These Funky Glasses Are Designed to Reduce Motion Sickness

Citroën
Citroën

There's nothing like a sudden wave of nausea to ruin a scenic road trip or a cruise. According to Visuall, the French car company Citroën has made a product that allows you to fight motion sickness without medication.

Their glass-less spectacles, called SEETROËN, implement technology first developed by the French startup Boarding Ring. Motion sickness occurs when the information we receive from our inner ear doesn't match up with what we see in front of us. SEETROËN tackles this problem in a simple way: Liquid at the bottom of all four rings (two in front of the eyes, two at the peripheries) responds to gravity and changes in movement the same way the fluid in your inner ear does. By having an "artificial horizon" to look at when you're in the back of a bumpy car, your visual senses should realign with your sense of balance, and you'll no longer feel queasy.

The accessory isn't exactly fashionable, unless maybe you're going for a space-age look, but you shouldn't worry about appearing goofy for too long. After staring at a still object like a book through the glasses for 10 to 12 minutes, you can remove them and continue to enjoy the benefits as you proceed with your trip, the company claims.

SEETROËN is currently out of stock at Citroën's lifestyle store, with the next shipment estimated for September. The company claims the spectacles show positive results 95 percent of the time, and the technology it uses won an INNOV'inMed award for health innovation. But like with any new technology meant to treat a medical condition, users should be cautious. Time-tested ways to prevent motion sickness include sitting in the front seat of a car, eating something light before you travel, and focusing your gaze on something outside the nearest window.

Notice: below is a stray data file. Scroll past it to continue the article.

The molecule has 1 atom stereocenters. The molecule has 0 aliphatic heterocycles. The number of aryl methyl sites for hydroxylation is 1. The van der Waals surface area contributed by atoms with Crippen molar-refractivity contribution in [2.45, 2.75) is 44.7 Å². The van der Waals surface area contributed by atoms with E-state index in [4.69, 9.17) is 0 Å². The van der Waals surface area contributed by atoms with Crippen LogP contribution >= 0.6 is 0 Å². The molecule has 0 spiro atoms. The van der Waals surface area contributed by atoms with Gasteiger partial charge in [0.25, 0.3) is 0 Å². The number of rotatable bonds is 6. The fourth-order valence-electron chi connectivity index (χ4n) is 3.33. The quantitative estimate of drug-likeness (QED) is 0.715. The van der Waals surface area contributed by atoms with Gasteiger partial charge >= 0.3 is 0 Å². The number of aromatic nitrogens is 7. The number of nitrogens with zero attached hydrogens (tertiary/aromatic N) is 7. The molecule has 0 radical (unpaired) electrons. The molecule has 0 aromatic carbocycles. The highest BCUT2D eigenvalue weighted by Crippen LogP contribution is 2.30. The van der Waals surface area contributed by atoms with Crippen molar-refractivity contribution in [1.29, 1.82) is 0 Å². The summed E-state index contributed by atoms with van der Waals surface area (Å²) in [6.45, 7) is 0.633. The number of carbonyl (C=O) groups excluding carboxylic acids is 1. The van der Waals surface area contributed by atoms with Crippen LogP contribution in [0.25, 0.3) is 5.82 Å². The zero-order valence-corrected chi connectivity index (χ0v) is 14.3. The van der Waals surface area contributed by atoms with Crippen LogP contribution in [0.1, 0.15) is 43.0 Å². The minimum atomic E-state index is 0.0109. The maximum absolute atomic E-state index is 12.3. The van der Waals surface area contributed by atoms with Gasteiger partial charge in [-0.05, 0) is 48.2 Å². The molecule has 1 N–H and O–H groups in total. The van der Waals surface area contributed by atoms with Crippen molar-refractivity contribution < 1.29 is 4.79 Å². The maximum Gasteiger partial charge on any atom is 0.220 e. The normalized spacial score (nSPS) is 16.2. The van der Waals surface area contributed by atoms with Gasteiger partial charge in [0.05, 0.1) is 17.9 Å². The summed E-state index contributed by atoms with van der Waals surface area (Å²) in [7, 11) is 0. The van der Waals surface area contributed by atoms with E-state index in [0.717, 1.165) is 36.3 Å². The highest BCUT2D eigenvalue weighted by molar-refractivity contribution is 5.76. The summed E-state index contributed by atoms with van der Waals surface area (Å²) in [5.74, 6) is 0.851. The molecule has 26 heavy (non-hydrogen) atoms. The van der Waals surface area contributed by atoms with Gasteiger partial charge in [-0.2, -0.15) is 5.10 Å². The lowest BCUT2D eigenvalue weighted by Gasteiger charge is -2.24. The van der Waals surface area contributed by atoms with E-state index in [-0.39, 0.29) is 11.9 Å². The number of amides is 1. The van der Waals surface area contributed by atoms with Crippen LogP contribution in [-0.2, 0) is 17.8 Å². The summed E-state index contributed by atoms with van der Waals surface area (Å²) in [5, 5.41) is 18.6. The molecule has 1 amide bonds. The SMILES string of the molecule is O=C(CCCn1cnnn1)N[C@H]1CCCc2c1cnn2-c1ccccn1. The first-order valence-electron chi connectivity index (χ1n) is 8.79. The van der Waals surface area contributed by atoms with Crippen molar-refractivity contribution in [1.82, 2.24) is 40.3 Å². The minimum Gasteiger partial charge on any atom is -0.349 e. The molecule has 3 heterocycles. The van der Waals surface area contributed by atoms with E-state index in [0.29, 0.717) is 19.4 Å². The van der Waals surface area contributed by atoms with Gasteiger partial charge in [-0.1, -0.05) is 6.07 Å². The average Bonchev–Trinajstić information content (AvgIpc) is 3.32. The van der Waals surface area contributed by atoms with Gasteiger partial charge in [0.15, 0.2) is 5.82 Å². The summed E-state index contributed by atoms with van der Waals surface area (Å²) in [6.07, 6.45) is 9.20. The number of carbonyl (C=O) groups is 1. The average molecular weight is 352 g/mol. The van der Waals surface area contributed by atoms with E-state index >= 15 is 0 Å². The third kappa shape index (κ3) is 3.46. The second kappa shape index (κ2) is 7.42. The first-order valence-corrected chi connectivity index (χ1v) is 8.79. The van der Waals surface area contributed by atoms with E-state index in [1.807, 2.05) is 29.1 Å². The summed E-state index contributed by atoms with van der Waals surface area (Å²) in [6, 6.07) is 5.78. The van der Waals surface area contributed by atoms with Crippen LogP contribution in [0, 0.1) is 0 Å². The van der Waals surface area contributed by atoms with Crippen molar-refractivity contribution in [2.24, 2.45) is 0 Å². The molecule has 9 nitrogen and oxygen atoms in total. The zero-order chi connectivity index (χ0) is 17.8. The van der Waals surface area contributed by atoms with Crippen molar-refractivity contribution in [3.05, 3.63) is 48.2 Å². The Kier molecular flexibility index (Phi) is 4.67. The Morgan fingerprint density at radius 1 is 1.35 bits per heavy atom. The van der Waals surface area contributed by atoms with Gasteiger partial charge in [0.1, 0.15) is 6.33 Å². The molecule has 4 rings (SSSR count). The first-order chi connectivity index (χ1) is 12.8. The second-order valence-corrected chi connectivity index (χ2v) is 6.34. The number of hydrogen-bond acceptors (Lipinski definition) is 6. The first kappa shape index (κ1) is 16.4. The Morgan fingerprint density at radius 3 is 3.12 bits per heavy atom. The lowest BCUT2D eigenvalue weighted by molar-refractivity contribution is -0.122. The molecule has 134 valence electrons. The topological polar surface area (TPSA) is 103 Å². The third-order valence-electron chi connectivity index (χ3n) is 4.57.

[h/t Visuall]

Game of Thrones Star Sophie Turner Opened Up About Her Struggles With Depression

Helen Sloan, HBO
Helen Sloan, HBO

Playing one of the main characters on the most popular show currently on television isn't always as glamorous as it seems. Sometimes, the pressures of fame can be too much. Sophie Turner realized this while playing Sansa Stark on Game of Thrones, and has recently revealed how being in the public eye took a toll on her mental health.

Turner took on the role of Sansa Stark in 2011, when she was just a teenager, and she quickly became a household name. Now, at 23, she's come forward to Dr. Phil on his podcast Phil in the Blanks to explain how negative comments on social media affected her self-image and mental health.

"I would just believe it. I would say, ‘Yeah, I am spotty. I am fat. I am a bad actress.' I would just believe it," Turned explained. "I would get [the costume department] to tighten my corset a lot. I just got very, very self-conscious."

Later on, these feelings led to major depression. Turner developed a sense of isolation after she realized that all of her friends and family were going off to colleege while she was pursuing a sometimes-lonely acting career.

"I had no motivation to do anything or go out. Even with my best friends, I wouldn't want to see them, I wouldn't want to go out and eat with them," Turner explained. "I just would cry and cry and cry over just getting changed and putting on clothes and be like, 'I can't do this. I can't go outside. I have nothing that I want to do.'"